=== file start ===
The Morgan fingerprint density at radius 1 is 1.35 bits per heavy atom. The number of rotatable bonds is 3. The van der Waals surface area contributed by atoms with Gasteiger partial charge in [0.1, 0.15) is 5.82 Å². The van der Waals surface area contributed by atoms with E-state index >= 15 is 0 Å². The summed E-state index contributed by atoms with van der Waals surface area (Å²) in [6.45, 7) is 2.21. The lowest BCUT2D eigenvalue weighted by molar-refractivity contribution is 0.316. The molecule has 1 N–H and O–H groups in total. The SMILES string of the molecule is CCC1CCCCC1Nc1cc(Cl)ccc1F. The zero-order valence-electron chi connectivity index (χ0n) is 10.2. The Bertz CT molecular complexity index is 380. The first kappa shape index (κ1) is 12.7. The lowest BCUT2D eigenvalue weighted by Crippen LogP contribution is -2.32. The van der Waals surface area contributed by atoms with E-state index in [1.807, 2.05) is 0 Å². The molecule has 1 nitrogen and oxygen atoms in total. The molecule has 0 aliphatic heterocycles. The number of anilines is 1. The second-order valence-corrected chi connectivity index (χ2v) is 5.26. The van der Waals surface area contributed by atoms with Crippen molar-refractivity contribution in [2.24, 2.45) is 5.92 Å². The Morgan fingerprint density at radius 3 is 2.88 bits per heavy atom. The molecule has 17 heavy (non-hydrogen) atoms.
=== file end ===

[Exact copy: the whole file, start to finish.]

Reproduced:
The Morgan fingerprint density at radius 1 is 1.35 bits per heavy atom. The number of rotatable bonds is 3. The van der Waals surface area contributed by atoms with Gasteiger partial charge in [0.1, 0.15) is 5.82 Å². The van der Waals surface area contributed by atoms with E-state index >= 15 is 0 Å². The summed E-state index contributed by atoms with van der Waals surface area (Å²) in [6.45, 7) is 2.21. The lowest BCUT2D eigenvalue weighted by molar-refractivity contribution is 0.316. The molecule has 1 N–H and O–H groups in total. The SMILES string of the molecule is CCC1CCCCC1Nc1cc(Cl)ccc1F. The zero-order valence-electron chi connectivity index (χ0n) is 10.2. The Bertz CT molecular complexity index is 380. The first kappa shape index (κ1) is 12.7. The lowest BCUT2D eigenvalue weighted by Crippen LogP contribution is -2.32. The van der Waals surface area contributed by atoms with E-state index in [1.807, 2.05) is 0 Å². The molecule has 1 nitrogen and oxygen atoms in total. The molecule has 0 aliphatic heterocycles. The number of anilines is 1. The second-order valence-corrected chi connectivity index (χ2v) is 5.26. The van der Waals surface area contributed by atoms with Crippen molar-refractivity contribution in [2.24, 2.45) is 5.92 Å². The Morgan fingerprint density at radius 3 is 2.88 bits per heavy atom. The molecule has 17 heavy (non-hydrogen) atoms.